No matter what kind of career path you choose, you will face many financial decisions throughout your adult life. It’s easier to make the right decisions when you understand what it means to save, spend and invest. However, if you don’t have a good relationship with money it can actually cost you more than you realize in the short- and long-term.
You Don’t Understand Your Financial Tendencies
Do you save or do you spend? Do you find you start shopping when you are bored? What was your relationship like with money when you were growing up? If you don’t know the answers to these questions, it will be difficult to understand your financial tendencies.
Joe Buhrmann, CFP and senior financial planning consultant at Fidelity’s eMoney Advisor, recommends asking and answering these questions to determine if there are patterns in your financial habits. Once you know more about your financial tendencies, you can determine if these are problems you can overcome (such as scaling back on shopping to combat feelings of boredom) or if these problems are more systemic in nature, like struggling with a lack of a living wage. Then, you can begin setting short-term, intermediate and longer-term goals to get into good financial health.
You’re Increasing Your Chances of Getting Ripped Off
Some of the financial decisions you’ll face throughout your adult life include taking on a car or school loan, signing up for a credit card and paying rent. If you don’t understand the basics of financial literacy, and the terms and conditions of what you are agreeing to, you may be viewed as susceptible and run the risk of potentially getting ripped off.
The good news is that it’s not too difficult, or too late, to gain some financial common sense. Tom O’Gorman, partner and advisor at AP Wealth Management, said do not enter into any agreement that you do not fully understand. Consider the person who is on the other side of the trade, especially in the case of financial products like annuities and real estate investments. It might be someone who knows more than you do and is trying to sell you, regardless of whether the sale is good for you or not. Reach out to a financial advisor or another financial professional to further discuss any agreements and determine if it’s in your best interest.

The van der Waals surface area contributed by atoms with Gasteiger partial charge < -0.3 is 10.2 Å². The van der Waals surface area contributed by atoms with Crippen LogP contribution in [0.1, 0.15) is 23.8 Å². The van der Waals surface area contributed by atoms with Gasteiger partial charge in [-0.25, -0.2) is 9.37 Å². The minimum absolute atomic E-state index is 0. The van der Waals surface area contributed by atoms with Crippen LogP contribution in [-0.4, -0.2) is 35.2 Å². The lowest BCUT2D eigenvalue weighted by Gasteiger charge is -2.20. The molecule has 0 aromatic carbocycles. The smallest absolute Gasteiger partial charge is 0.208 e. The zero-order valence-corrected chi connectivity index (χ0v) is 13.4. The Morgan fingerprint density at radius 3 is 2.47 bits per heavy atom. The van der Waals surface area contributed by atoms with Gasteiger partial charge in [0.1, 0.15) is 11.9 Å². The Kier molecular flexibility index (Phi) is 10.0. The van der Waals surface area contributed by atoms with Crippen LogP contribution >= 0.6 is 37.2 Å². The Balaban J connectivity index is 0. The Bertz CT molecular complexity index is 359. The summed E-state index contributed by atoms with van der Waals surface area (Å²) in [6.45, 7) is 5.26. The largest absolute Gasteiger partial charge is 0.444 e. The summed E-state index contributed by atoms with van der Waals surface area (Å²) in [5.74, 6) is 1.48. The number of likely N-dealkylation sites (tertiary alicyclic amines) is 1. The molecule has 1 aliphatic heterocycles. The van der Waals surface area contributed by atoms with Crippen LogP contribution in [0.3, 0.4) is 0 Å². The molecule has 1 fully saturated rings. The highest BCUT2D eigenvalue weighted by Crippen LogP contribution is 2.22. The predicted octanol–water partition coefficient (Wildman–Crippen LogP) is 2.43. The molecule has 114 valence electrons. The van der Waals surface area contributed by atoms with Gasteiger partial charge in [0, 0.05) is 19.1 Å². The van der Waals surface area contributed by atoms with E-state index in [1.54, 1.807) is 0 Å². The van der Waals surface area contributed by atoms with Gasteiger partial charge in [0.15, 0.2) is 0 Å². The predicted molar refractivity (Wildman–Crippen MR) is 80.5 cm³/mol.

You Live Outside Your Means
A lack of financial savvy means that you probably don’t budget (or stick to a regular budget) and you have a tendency to live outside your means. This also makes you slightly more susceptible to lifestyle creep. For example, if you receive a raise at work, you might consider this an incentive to start spending more money. The more you spend and keep spending, the more you may struggle to keep expenses under control.
Avoid giving in by spending less than what you earn, saving and focusing on short-term, intermediate and longer-term financial goals.
You Treat Credit Cards Like Free Money
Financially savvy individuals have a working knowledge of credit cards. They know how to pay off a credit card balance, not to max out their credit limit and how interest rates work.
Most importantly, they don’t view or treat credit cards as free money. If you don’t properly understand credit utilization, you are at a higher risk of getting into debt and harming your credit score.
You Don’t Have a Plan
What happens if you don’t have enough money for a missed bill payment? What do you do if there’s a medical emergency and you’re faced with a bill you cannot pay? Do you worry about making it to the next payday? What about paying rent, your mortgage or any other bills next month? Those who struggle with or lack financial literacy are hurt in the worst way possible: They do not have a plan.
Chuck Czajka, founder of Macro Money Concepts, said that the results of not planning ahead for your financial future can be devastating.
“People who do not plan tend to live day-by-day and may lose control over their financial lives. Because they don’t plan, they tend to do the same thing over and over and really never become financially literate,” Czajka said.
You May Never Ask For Help
Money makes us feel many emotions, but one emotion we should never feel is that our financial situation is hopeless.
A lack of financial savvy may make it difficult to ask for help. However, there’s never a wrong time to ask this question, build a plan and become financially literate. The sooner you reach out to a financial advisor for guidance, the more you’ll be able to get into good financial shape and better understand your relationship with money.
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